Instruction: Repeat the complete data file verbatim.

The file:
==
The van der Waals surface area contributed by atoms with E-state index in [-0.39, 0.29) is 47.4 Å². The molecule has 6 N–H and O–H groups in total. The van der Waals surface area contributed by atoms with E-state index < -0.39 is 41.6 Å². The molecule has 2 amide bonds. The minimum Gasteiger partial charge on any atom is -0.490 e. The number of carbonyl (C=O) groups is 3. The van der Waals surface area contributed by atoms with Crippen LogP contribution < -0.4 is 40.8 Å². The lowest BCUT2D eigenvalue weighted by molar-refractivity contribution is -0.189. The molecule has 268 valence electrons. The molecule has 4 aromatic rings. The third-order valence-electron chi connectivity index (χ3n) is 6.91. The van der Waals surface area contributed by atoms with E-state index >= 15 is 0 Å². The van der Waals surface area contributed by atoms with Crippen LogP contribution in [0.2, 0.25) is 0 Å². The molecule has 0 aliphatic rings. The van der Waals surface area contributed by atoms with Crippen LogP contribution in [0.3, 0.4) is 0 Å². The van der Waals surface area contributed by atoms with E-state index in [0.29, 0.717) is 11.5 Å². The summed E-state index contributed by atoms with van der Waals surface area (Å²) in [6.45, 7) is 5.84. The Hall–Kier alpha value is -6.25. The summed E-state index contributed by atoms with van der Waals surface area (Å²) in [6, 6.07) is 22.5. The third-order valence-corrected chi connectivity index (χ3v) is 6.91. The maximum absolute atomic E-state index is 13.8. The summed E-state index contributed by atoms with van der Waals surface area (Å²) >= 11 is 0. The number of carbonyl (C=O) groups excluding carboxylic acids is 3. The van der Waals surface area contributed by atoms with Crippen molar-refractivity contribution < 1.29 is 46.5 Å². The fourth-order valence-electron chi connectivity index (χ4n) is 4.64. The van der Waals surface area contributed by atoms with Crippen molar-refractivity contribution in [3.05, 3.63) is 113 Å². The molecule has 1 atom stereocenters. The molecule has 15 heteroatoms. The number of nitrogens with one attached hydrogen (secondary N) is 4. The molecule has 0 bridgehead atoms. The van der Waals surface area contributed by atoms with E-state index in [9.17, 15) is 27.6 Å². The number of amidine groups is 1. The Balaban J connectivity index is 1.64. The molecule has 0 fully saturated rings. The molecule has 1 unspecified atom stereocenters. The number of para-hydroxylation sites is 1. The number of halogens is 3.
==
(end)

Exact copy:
The van der Waals surface area contributed by atoms with E-state index in [-0.39, 0.29) is 47.4 Å². The molecule has 6 N–H and O–H groups in total. The van der Waals surface area contributed by atoms with E-state index < -0.39 is 41.6 Å². The molecule has 2 amide bonds. The minimum Gasteiger partial charge on any atom is -0.490 e. The number of carbonyl (C=O) groups is 3. The van der Waals surface area contributed by atoms with Crippen LogP contribution < -0.4 is 40.8 Å². The lowest BCUT2D eigenvalue weighted by molar-refractivity contribution is -0.189. The molecule has 268 valence electrons. The molecule has 4 aromatic rings. The third-order valence-electron chi connectivity index (χ3n) is 6.91. The van der Waals surface area contributed by atoms with E-state index >= 15 is 0 Å². The van der Waals surface area contributed by atoms with Crippen LogP contribution in [0.2, 0.25) is 0 Å². The molecule has 0 aliphatic rings. The van der Waals surface area contributed by atoms with Crippen LogP contribution in [0.3, 0.4) is 0 Å². The van der Waals surface area contributed by atoms with E-state index in [0.29, 0.717) is 11.5 Å². The summed E-state index contributed by atoms with van der Waals surface area (Å²) in [6.45, 7) is 5.84. The Hall–Kier alpha value is -6.25. The summed E-state index contributed by atoms with van der Waals surface area (Å²) in [6, 6.07) is 22.5. The third-order valence-corrected chi connectivity index (χ3v) is 6.91. The maximum absolute atomic E-state index is 13.8. The summed E-state index contributed by atoms with van der Waals surface area (Å²) >= 11 is 0. The number of carbonyl (C=O) groups excluding carboxylic acids is 3. The van der Waals surface area contributed by atoms with Crippen molar-refractivity contribution < 1.29 is 46.5 Å². The fourth-order valence-electron chi connectivity index (χ4n) is 4.64. The van der Waals surface area contributed by atoms with Crippen molar-refractivity contribution in [3.05, 3.63) is 113 Å². The molecule has 1 atom stereocenters. The molecule has 15 heteroatoms. The number of nitrogens with one attached hydrogen (secondary N) is 4. The molecule has 0 bridgehead atoms. The van der Waals surface area contributed by atoms with E-state index in [9.17, 15) is 27.6 Å². The number of amidine groups is 1. The Balaban J connectivity index is 1.64. The molecule has 0 fully saturated rings. The molecule has 1 unspecified atom stereocenters. The number of para-hydroxylation sites is 1. The number of halogens is 3.